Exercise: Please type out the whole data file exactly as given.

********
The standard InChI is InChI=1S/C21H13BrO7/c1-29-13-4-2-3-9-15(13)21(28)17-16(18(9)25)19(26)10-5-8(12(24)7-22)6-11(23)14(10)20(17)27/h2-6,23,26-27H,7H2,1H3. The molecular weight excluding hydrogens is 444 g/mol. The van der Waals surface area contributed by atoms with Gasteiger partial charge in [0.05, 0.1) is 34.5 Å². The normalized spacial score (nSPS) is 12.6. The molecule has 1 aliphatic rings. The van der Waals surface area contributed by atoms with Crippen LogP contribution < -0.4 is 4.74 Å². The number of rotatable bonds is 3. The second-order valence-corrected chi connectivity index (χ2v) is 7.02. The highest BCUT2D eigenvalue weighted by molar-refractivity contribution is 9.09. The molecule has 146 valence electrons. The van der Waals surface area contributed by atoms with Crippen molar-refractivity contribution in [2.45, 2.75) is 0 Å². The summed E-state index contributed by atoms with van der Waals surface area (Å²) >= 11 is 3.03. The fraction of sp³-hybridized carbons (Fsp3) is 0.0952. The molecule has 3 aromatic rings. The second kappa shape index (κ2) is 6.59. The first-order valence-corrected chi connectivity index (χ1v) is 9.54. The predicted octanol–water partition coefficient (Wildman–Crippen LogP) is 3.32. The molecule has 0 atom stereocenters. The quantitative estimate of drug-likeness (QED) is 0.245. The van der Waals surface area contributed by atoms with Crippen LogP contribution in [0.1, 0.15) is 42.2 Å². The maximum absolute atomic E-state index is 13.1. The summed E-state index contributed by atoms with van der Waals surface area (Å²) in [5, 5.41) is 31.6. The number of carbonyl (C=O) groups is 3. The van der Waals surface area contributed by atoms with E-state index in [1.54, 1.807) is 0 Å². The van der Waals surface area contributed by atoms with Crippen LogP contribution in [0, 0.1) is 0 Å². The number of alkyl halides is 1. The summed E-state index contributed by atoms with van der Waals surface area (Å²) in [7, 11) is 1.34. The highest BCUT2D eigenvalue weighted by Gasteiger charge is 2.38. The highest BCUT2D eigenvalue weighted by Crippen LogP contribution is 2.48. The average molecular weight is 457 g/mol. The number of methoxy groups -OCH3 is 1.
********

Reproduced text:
The standard InChI is InChI=1S/C21H13BrO7/c1-29-13-4-2-3-9-15(13)21(28)17-16(18(9)25)19(26)10-5-8(12(24)7-22)6-11(23)14(10)20(17)27/h2-6,23,26-27H,7H2,1H3. The molecular weight excluding hydrogens is 444 g/mol. The van der Waals surface area contributed by atoms with Gasteiger partial charge in [0.05, 0.1) is 34.5 Å². The normalized spacial score (nSPS) is 12.6. The molecule has 1 aliphatic rings. The van der Waals surface area contributed by atoms with Crippen LogP contribution < -0.4 is 4.74 Å². The number of rotatable bonds is 3. The second-order valence-corrected chi connectivity index (χ2v) is 7.02. The highest BCUT2D eigenvalue weighted by molar-refractivity contribution is 9.09. The molecule has 146 valence electrons. The van der Waals surface area contributed by atoms with Crippen molar-refractivity contribution in [2.45, 2.75) is 0 Å². The summed E-state index contributed by atoms with van der Waals surface area (Å²) >= 11 is 3.03. The fraction of sp³-hybridized carbons (Fsp3) is 0.0952. The molecule has 3 aromatic rings. The second kappa shape index (κ2) is 6.59. The first-order valence-corrected chi connectivity index (χ1v) is 9.54. The predicted octanol–water partition coefficient (Wildman–Crippen LogP) is 3.32. The molecule has 0 atom stereocenters. The quantitative estimate of drug-likeness (QED) is 0.245. The van der Waals surface area contributed by atoms with Crippen LogP contribution in [0.1, 0.15) is 42.2 Å². The maximum absolute atomic E-state index is 13.1. The summed E-state index contributed by atoms with van der Waals surface area (Å²) in [5, 5.41) is 31.6. The number of carbonyl (C=O) groups is 3. The van der Waals surface area contributed by atoms with E-state index in [1.54, 1.807) is 0 Å². The van der Waals surface area contributed by atoms with Crippen LogP contribution in [0, 0.1) is 0 Å². The number of alkyl halides is 1. The summed E-state index contributed by atoms with van der Waals surface area (Å²) in [7, 11) is 1.34. The highest BCUT2D eigenvalue weighted by Gasteiger charge is 2.38. The highest BCUT2D eigenvalue weighted by Crippen LogP contribution is 2.48. The average molecular weight is 457 g/mol. The number of methoxy groups -OCH3 is 1.